Paul Coetser: co-editor and Devil’s Advocate
Weiers is a pastor in Northern Ireland and co-editor of the Adventist Soapbox website and blog.
The White Elephant in Seventh-day Adventism
The editors of The Adventist Soapbox have recently been handed a copy of Brian Neumann’s book, The White Elephant in Seventh-day Adventism to review1. In the book, Brian, who grew up in a Seventh-day Adventist home and has more than 18 years experience of ministry in the Church, sets out to explore all the evidence he could find about the life and the work of the Seventh-day Adventist prophetess, Ellen G. White.
I followed some of the run-up to the book’s publication. Brian had published an early version of one of the chapters on his Facebook page. The chapter did not give any of his conclusions away, but already he was drawing angry, defensive responses from Seventh-day Adventist church members, who I know had been friends of his in the past.
The title of the book may already be a giveaway about the conclusions that he came to. He states however that his conclusions are the result of an objective unbiased study in which he set out to find answers to some troubling questions that he had encountered previously but never dealt with. The results of three years of research turned his world upside down.
The White Elephant in Seventh-day Adventism is over 700 pages long. Initially I was also reluctant to read the book, thinking that it would just be a repeat of the common polemic against Ellen White’s ministry that circulates endlessly on many websites on the Internet. But the introduction grabbed my attention. Immediately I became aware of somebody who was on a quest; a life-journey where the stakes seemed high. I felt drawn by Brian’s willingness to embark on this journey, regardless of the challenges or transformations that it might bring.
Over the last twenty years of ministry, I’ve come to appreciate that what gives life meaning and makes it worth living, does not always lie in staying put within a way of life, or within a particular set of beliefs. The most exciting moments of my ministry have been when I met people who embarked on journeys where they could not always determine where their explorations would take them. I’ve met many people whose experiences brought them into the spiritual home of a new church or a new way of life, sometimes into the Church that I have devoted my life to. These stories are almost always compelling and liberating. I’ve learned however, not to shy away from stories where people have stepped beyond the confines of the Church that I love. An intuition says to me that it is often the same spirit present in humanity that sets us off on these quests however divergent they may be.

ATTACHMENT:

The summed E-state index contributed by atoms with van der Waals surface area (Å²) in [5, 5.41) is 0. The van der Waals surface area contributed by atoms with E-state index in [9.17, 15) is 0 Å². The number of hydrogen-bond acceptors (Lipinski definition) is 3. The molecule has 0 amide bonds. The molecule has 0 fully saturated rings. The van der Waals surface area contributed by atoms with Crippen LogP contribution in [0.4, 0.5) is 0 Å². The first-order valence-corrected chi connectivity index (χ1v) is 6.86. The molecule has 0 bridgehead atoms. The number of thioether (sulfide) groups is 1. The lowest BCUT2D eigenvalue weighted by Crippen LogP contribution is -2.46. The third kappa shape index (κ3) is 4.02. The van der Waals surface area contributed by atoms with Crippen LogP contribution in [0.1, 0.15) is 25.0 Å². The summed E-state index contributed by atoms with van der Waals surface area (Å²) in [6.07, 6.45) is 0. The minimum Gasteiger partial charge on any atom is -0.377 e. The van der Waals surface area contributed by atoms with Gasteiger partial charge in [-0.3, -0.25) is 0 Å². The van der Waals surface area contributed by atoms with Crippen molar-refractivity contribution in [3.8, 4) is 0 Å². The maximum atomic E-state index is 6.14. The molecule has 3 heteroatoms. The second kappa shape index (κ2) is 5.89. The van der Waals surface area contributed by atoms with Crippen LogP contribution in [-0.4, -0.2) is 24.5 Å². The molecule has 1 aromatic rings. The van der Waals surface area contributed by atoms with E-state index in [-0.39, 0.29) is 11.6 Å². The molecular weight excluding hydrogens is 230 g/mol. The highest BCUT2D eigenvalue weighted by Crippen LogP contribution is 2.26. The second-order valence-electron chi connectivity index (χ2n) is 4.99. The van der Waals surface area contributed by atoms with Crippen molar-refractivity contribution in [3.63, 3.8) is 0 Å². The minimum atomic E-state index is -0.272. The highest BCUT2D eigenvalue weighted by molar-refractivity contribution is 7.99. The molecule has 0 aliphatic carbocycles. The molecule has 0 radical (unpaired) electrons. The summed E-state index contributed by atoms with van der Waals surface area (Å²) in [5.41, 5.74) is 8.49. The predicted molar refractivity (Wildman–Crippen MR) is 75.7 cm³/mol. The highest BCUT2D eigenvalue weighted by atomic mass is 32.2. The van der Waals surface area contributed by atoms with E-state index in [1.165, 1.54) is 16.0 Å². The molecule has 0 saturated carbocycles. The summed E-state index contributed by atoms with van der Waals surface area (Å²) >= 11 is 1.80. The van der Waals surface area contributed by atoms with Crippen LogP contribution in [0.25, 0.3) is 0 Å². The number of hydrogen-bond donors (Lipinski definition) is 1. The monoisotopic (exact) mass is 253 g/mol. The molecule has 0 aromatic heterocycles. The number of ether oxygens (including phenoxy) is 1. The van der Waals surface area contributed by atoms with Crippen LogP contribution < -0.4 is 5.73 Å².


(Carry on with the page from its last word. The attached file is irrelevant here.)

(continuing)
I think of the iconic story of Nicodemus (John 3) who came to Jesus in the middle of the night enquiring about Jesus’ project. The day-to-day realities of life in the religious community that Nicodemus lived in established a rigor and a structure that was almost impossible to escape. This did not stop Nicodemus from a nightly quest for something deeper.
Jesus’ answer to Nicodemus captures something profound. He gives Nicodemus a means of escaping the material realities of his day to day life. He talks about a rebirth into the life of the Spirit. This Spirit is like the wind that blows where it wills. You cannot see it. You cannot grasp or control it. But you know it is there, and you know that it doing something and that it is going somewhere.
I’ve decided to dedicate a series of blogs to The White Elephant in Seventh-day Adventism as I make my way through the book. I know that it is a bit of a risk. I am not sure how I will interact with the book as I go on. It is not my intention to interact with the book from the perspective of an apologist for the writings and standing of Ellen G. White. Neither will I willy-nilly support any or all criticisms against her prophetic claims and ministry.
In life you can often distinguish between those who are foot soldiers for a cause, and those who take time for originality and to produce new knowledge. I believe that sometimes new knowledge can be produced through honest dialogue.
In recent years, I have also been on a journey of discovery about Ellen White and her writings. My interaction with Brian’s work is an attempt to further process and integrate these developing perspectives. I will therefore share some of my internal critical dialogue as I engage with the text of Neumann’s book. Hopefully my contribution will result in a mutually enriching conversation with Brian Neumann, and with readers of his book.
Paul Coetser, the other editor of this blog is also reading The White Elephant and he will every now and again play Devil’s Advocate with reference to something Brian or I might be saying. Hopefully ours can be a pair of meaningful voices in the conversation about the role of Ellen White’s writings and ministry in the Seventh-day Adventist church.
Read Kamy Lynn Neumann’s story as told by herself and Brian Neumann in The White Elephant.
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